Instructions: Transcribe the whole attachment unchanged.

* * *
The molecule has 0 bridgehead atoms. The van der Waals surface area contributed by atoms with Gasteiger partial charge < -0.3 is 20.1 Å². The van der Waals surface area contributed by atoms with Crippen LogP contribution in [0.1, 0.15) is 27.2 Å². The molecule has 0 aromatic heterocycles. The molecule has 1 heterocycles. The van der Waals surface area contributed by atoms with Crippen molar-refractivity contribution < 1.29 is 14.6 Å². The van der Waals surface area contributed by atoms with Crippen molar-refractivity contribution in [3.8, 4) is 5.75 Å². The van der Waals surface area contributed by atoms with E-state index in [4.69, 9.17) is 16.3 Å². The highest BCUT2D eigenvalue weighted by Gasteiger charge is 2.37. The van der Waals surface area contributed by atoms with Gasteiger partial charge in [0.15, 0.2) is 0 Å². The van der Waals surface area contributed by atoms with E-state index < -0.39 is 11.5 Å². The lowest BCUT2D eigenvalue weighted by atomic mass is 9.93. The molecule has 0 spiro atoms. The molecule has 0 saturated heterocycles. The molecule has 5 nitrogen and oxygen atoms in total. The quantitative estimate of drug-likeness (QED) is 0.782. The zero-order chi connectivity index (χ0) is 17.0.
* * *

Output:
The molecule has 0 bridgehead atoms. The van der Waals surface area contributed by atoms with Gasteiger partial charge < -0.3 is 20.1 Å². The van der Waals surface area contributed by atoms with Crippen LogP contribution in [0.1, 0.15) is 27.2 Å². The molecule has 0 aromatic heterocycles. The molecule has 1 heterocycles. The van der Waals surface area contributed by atoms with Crippen molar-refractivity contribution < 1.29 is 14.6 Å². The van der Waals surface area contributed by atoms with Crippen molar-refractivity contribution in [3.8, 4) is 5.75 Å². The van der Waals surface area contributed by atoms with E-state index in [4.69, 9.17) is 16.3 Å². The highest BCUT2D eigenvalue weighted by Gasteiger charge is 2.37. The van der Waals surface area contributed by atoms with Gasteiger partial charge in [0.15, 0.2) is 0 Å². The van der Waals surface area contributed by atoms with E-state index < -0.39 is 11.5 Å². The lowest BCUT2D eigenvalue weighted by atomic mass is 9.93. The molecule has 0 spiro atoms. The molecule has 0 saturated heterocycles. The molecule has 5 nitrogen and oxygen atoms in total. The quantitative estimate of drug-likeness (QED) is 0.782. The zero-order chi connectivity index (χ0) is 17.0.